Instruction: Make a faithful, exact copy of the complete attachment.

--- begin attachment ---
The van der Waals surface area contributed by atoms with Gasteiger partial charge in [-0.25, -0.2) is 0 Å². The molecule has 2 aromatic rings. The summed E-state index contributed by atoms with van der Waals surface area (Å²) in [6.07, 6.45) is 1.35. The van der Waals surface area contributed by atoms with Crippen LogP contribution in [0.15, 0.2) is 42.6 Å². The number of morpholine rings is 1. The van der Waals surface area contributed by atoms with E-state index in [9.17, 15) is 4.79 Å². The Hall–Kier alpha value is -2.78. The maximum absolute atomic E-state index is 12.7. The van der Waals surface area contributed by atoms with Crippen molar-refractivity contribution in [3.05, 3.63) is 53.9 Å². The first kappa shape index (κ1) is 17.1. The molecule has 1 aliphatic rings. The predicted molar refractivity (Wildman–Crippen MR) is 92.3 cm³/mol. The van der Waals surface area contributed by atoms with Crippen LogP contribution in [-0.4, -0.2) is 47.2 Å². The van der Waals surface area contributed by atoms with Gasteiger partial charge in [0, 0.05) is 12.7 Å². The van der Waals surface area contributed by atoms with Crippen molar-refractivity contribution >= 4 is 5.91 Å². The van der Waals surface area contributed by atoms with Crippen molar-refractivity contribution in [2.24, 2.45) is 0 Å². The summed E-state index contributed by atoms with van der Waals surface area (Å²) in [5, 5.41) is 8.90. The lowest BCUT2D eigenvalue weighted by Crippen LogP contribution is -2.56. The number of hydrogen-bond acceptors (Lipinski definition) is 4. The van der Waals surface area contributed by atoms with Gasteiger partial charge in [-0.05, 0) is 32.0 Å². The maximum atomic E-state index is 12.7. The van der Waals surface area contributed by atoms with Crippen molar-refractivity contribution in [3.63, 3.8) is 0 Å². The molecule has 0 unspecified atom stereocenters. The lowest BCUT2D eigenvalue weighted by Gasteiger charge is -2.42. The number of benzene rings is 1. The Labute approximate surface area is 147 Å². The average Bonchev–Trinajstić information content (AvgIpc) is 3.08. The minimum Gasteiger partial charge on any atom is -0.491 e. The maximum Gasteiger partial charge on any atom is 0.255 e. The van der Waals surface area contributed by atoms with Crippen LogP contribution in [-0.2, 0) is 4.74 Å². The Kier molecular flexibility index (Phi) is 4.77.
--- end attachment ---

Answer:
The van der Waals surface area contributed by atoms with Gasteiger partial charge in [-0.25, -0.2) is 0 Å². The molecule has 2 aromatic rings. The summed E-state index contributed by atoms with van der Waals surface area (Å²) in [6.07, 6.45) is 1.35. The van der Waals surface area contributed by atoms with Crippen LogP contribution in [0.15, 0.2) is 42.6 Å². The number of morpholine rings is 1. The van der Waals surface area contributed by atoms with E-state index in [9.17, 15) is 4.79 Å². The Hall–Kier alpha value is -2.78. The maximum absolute atomic E-state index is 12.7. The van der Waals surface area contributed by atoms with Crippen molar-refractivity contribution in [3.05, 3.63) is 53.9 Å². The first kappa shape index (κ1) is 17.1. The molecule has 1 aliphatic rings. The predicted molar refractivity (Wildman–Crippen MR) is 92.3 cm³/mol. The van der Waals surface area contributed by atoms with Crippen LogP contribution in [-0.4, -0.2) is 47.2 Å². The van der Waals surface area contributed by atoms with Gasteiger partial charge in [0, 0.05) is 12.7 Å². The van der Waals surface area contributed by atoms with Crippen molar-refractivity contribution >= 4 is 5.91 Å². The van der Waals surface area contributed by atoms with Crippen molar-refractivity contribution in [2.24, 2.45) is 0 Å². The summed E-state index contributed by atoms with van der Waals surface area (Å²) in [5, 5.41) is 8.90. The lowest BCUT2D eigenvalue weighted by Crippen LogP contribution is -2.56. The number of hydrogen-bond acceptors (Lipinski definition) is 4. The van der Waals surface area contributed by atoms with Gasteiger partial charge in [-0.05, 0) is 32.0 Å². The maximum atomic E-state index is 12.7. The van der Waals surface area contributed by atoms with Crippen molar-refractivity contribution in [3.63, 3.8) is 0 Å². The molecule has 0 unspecified atom stereocenters. The lowest BCUT2D eigenvalue weighted by Gasteiger charge is -2.42. The number of benzene rings is 1. The Labute approximate surface area is 147 Å². The average Bonchev–Trinajstić information content (AvgIpc) is 3.08. The minimum Gasteiger partial charge on any atom is -0.491 e. The maximum Gasteiger partial charge on any atom is 0.255 e. The van der Waals surface area contributed by atoms with Crippen LogP contribution in [-0.2, 0) is 4.74 Å². The Kier molecular flexibility index (Phi) is 4.77.